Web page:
Deodorant Use for Children and Teenagers
Body odor is typically a sign of adolescence for children. At the time puberty begins and hormones shift, children begin to smell.
This typically occurs between the ages of 8 and 13 for females and 9 to 14 for males. Puberty might, however, can begin earlier or later than usual.
Body odor can be reduced by taking a daily shower, particularly after perspiring heavily or in warm weather.
Wearing fresh socks, pants, and clothing every day can also help. Yet many parents also ponder the question of when children should begin wearing deodorant.
What Kinds of Deodorants Are There?
Two categories of products can aid in reducing body odor:
- Body odor is hidden by deodorants, which typically contain perfumes.
- Antiperspirants reduce or stop sweating or perspiration. They accomplish this by momentarily closing the sweat-producing pores.
- Deodorants, antiperspirants, and combination products are available in a variety of retailers and come as sticks, roll-ons, gels, sprays, and creams.
When Can Children Use Deodorant?
Children can begin using deodorants and antiperspirants at any age. When they do begin, they ought to read and abide by the instructions.
Until they are mature enough to utilize spray (aerosol) products securely without spraying them in their faces or inhaling them, younger children should use a stick, roll-on, or cream product rather than a spray alternative.
Which Deodorant Is Best for Children?
Deodorant may be beneficial for young children. Later in adolescence, sweating rises, so switching to a solution that controls both odor and perspiration might be beneficial.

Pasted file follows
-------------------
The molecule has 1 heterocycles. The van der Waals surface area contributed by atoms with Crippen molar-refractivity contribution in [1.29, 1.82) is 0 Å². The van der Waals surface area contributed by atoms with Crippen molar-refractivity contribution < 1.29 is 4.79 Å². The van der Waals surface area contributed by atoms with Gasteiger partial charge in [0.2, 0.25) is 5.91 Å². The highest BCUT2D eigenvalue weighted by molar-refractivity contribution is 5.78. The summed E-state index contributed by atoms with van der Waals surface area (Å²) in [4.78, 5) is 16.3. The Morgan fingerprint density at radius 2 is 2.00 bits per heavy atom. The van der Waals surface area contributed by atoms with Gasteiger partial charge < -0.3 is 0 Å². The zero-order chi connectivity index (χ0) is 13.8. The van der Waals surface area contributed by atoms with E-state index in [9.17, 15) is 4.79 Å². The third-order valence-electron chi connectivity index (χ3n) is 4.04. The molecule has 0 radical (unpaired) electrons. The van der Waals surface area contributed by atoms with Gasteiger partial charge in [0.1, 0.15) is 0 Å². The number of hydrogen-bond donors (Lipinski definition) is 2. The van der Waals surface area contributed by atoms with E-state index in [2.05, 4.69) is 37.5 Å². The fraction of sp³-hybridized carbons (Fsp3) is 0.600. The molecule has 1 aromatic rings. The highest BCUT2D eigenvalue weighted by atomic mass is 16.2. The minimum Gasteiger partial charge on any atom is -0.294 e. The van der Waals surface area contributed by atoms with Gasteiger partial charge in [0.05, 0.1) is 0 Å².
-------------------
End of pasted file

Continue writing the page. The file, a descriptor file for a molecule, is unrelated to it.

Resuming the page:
Children can safely use deodorants and antiperspirants. The essential chemicals are the same, but some feature packaging or smells that are meant to appeal to young users.
Despite being marketed as “natural,” some are no healthier than conventional alternatives. Choose a method that both you and your child find comfortable.
Pick a product that feels cozy and performs effectively to assist your child or teen with body odor. To make sure it doesn’t bother your child’s skin, keep an eye out for a rash.
A different product should be used if a rash appears. One product’s aroma may be preferred by your child over another’s or even an unscented one. Finding the ideal one could require a few tries.
How to Use Deodorant Properly
An antiperspirant or deodorant needs to be applied properly for it to work. While some antiperspirants work best when applied at night, others advise applying them in the morning.
Antiperspirants are often applied under the arms, although if the hands or feet are particularly sweaty, some can be applied there as well. So that you know how to use it, read the label.
When Should I Contact a Physician?
Some children experience body odor before the typical puberty age. If your child has body odor and is under the age of 7 or 8 (for a girl) or 9 years, consult a doctor (for a boy).
The doctor can look for early signs of puberty, which occasionally require medication treatment. Unless there are indications of early puberty, body odor is typically not a medical issue.
But, if your child feels self-conscious or is concerned about perspiration or body odor, your doctor can reassure them.
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